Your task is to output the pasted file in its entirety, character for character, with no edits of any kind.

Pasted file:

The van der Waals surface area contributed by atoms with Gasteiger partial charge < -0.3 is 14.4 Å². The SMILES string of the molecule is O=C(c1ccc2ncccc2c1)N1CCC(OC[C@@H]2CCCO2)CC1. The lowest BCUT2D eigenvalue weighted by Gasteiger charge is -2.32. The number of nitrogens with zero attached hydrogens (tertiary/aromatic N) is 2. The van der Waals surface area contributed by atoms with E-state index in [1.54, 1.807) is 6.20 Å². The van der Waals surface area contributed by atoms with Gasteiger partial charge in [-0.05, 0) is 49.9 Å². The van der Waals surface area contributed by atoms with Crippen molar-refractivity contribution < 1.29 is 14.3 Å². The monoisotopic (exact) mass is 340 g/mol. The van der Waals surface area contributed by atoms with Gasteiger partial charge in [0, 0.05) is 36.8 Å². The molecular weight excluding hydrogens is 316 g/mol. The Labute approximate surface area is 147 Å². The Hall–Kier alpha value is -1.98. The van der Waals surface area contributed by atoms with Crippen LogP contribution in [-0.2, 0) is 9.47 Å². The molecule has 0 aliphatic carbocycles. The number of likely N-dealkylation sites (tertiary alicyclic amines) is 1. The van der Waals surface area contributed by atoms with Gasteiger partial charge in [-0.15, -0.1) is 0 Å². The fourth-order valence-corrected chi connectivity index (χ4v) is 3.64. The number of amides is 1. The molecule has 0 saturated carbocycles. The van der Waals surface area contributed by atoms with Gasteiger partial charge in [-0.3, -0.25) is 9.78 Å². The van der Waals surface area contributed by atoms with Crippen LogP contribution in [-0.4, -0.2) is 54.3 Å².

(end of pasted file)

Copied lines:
The van der Waals surface area contributed by atoms with Gasteiger partial charge < -0.3 is 14.4 Å². The SMILES string of the molecule is O=C(c1ccc2ncccc2c1)N1CCC(OC[C@@H]2CCCO2)CC1. The lowest BCUT2D eigenvalue weighted by Gasteiger charge is -2.32. The number of nitrogens with zero attached hydrogens (tertiary/aromatic N) is 2. The van der Waals surface area contributed by atoms with E-state index in [1.54, 1.807) is 6.20 Å². The van der Waals surface area contributed by atoms with Gasteiger partial charge in [-0.05, 0) is 49.9 Å². The van der Waals surface area contributed by atoms with Crippen molar-refractivity contribution < 1.29 is 14.3 Å². The monoisotopic (exact) mass is 340 g/mol. The van der Waals surface area contributed by atoms with Gasteiger partial charge in [0, 0.05) is 36.8 Å². The molecular weight excluding hydrogens is 316 g/mol. The Labute approximate surface area is 147 Å². The Hall–Kier alpha value is -1.98. The van der Waals surface area contributed by atoms with Crippen LogP contribution in [-0.2, 0) is 9.47 Å². The molecule has 0 aliphatic carbocycles. The number of likely N-dealkylation sites (tertiary alicyclic amines) is 1. The van der Waals surface area contributed by atoms with Gasteiger partial charge in [-0.15, -0.1) is 0 Å². The fourth-order valence-corrected chi connectivity index (χ4v) is 3.64. The number of amides is 1. The molecule has 0 saturated carbocycles. The van der Waals surface area contributed by atoms with Gasteiger partial charge in [-0.3, -0.25) is 9.78 Å². The van der Waals surface area contributed by atoms with Crippen LogP contribution in [-0.4, -0.2) is 54.3 Å².